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Going Small: How Sign Language Interpreters Find Their Footing in 2018

Going Small: How Sign Language Interpreters Find Their Footing in 2018

2018 could be the year we reweave the fabric of the field of sign language interpreting. By understanding the importance of each thread and the care it takes to bind them all together, we may be able to redesign the magnificent whole.

Some years act as demarcation lines  – clearly defining the “before” and “after,” altering the trajectory of how we move forward. In many ways, 2017 appears to be one of those years. While there is a temptation to focus on the forces which have led us here, it is imperative that we look ahead and move forward.

The Year that Was

Fair warning: this is not your usual end-of-year rah-rah retrospective. If you were hoping for rainbows and butterflies, you won’t find them here. If you care deeply about the field of sign language interpreting (and we think you do), we hope you’ll read on.

For the field of sign language interpreting, 2017 provided further evidence that the systems and methods which sustained us in the past are not delivering in predictable, traditional ways. Old models and outdated ways of thinking are being challenged but success is harder to come by in the current environment. On social media platforms, there is an undercurrent of discontent which sometimes rises precipitously. We have seen sign language interpreters exit the field when we desperately need more people to join us. The reality is that we are facing critical issues that are not easily or quickly resolved.

Maybe for some of you, life is good. Maybe you are wondering what all the ruckus is about. If you zoom in and start asking questions, you might be surprised at what you learn.  

Zooming In

What we have seen in our travels around the field is that there is growing interest in serious conversations about power, privilege and other social justice issues as evidenced at the RID LEAD Together conference and other discussions around the field. We know that people are interested in and concerned about the position of Deaf Interpreters in the field and have seen the formation of the National Deaf Interpreter organization in response. We have continued to see people struggle for recognition and acceptance in the field. The use of VRI continues to be a source of contention – some see the benefits when used properly while others experience cognitive dissonance based on the lived experiences of Deaf people who have little choice in how services are provided to them. We see strong passion and drive – people want to find resolutions, but appear to feel ill-equipped to take action.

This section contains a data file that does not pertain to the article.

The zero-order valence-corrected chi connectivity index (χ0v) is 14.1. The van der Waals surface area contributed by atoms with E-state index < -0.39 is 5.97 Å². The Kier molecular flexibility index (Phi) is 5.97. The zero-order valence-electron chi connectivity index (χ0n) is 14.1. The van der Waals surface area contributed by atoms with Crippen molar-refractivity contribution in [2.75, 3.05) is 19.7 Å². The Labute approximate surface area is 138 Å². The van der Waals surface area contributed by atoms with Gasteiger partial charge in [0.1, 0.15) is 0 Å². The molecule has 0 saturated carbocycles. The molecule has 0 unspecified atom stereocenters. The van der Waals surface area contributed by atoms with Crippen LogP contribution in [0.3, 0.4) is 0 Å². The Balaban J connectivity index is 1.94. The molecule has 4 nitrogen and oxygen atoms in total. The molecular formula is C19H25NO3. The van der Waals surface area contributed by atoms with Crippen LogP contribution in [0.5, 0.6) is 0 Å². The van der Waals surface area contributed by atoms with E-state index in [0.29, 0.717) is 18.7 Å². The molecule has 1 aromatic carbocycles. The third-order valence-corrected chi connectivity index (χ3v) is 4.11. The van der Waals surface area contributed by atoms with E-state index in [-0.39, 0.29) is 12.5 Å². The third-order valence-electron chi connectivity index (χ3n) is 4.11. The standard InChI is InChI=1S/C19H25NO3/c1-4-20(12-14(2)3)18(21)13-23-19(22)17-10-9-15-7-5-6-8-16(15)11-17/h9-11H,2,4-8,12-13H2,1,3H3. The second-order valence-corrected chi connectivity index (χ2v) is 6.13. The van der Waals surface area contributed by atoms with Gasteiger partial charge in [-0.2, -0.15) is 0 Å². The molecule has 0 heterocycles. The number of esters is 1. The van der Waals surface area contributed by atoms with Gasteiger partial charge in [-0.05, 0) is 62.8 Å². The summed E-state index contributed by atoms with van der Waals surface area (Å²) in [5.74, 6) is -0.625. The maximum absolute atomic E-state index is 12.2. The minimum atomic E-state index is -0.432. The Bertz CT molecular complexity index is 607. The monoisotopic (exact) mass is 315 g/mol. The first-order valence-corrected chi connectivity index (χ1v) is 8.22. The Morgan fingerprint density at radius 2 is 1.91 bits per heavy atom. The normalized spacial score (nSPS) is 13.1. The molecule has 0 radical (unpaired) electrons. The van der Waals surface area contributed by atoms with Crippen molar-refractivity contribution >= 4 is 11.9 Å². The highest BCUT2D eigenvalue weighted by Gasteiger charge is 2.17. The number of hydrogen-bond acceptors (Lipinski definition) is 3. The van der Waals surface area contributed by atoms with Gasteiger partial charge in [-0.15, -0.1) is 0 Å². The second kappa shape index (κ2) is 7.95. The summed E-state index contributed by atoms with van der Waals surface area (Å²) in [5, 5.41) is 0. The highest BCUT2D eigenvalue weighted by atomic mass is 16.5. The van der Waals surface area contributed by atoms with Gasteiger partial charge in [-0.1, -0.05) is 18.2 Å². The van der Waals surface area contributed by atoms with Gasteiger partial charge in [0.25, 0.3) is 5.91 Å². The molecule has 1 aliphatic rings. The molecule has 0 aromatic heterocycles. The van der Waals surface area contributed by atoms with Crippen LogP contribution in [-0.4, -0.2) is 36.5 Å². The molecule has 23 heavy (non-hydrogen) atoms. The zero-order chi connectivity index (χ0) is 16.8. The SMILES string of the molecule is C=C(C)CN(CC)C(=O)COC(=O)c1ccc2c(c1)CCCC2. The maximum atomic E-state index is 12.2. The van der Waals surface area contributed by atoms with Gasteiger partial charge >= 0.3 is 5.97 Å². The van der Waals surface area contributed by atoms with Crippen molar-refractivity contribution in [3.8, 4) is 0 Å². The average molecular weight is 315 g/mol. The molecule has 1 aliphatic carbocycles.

A Possible Antidote

We know resolution won’t come easy.

We don’t believe anyone one person has the answer.

However, we do believe we can find answers and create solutions through the taking of small, deliberate steps forward. From our view, it is in actively enrolling in our local communities, our local ITPs, our local leadership to illuminate the path forward.

Working locally may appear to be slow, but it is worthwhile. Each step forward is progress in the work to retell the story of the sign language interpreter. Each small act moves us forward. In the end, we will find our footing. We will survive the storm by zooming in. By going local. By going small. All of this because it’s worth it.

Each of us is equipped to do something to build our community. We just need to decide to do it and take a small step forward.

This is what it means to be a local citizen. Local is the place where your participation truly matters. Everybody can do something.

You never know where it might lead you.

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Deaf Interpreters in Denmark and Finland: An Illuminating Contrast

Deaf Interpreters in Denmark and Finland: An Illuminating Contrast

Denmark and Finland exemplify contrasting approaches to DIs and HIs. While roadblocks and resistance often hinder DIs in Denmark, having HIs and DIs study together in Finland leads to mutual cooperation.

 

Note: Anna Mindess, an American hearing interpreter wrote this post, incorporating interviews with Didde Nylander, a hearing Danish sign language interpreter and Markus Aro, a Finnish Deaf interpreter.

Looking through the eyes of people from other cultures, I believe, can provide a clearer perspective on our own situation. Recently, I’ve gotten a glimpse of two very different stances — regarding DIs and HIs — in Denmark and Finland. I hope sharing them will allow us to reexamine our own American struggles.

[Click to view post in ASL]

[Click to view post in International Sign Language]

Opening the Conversation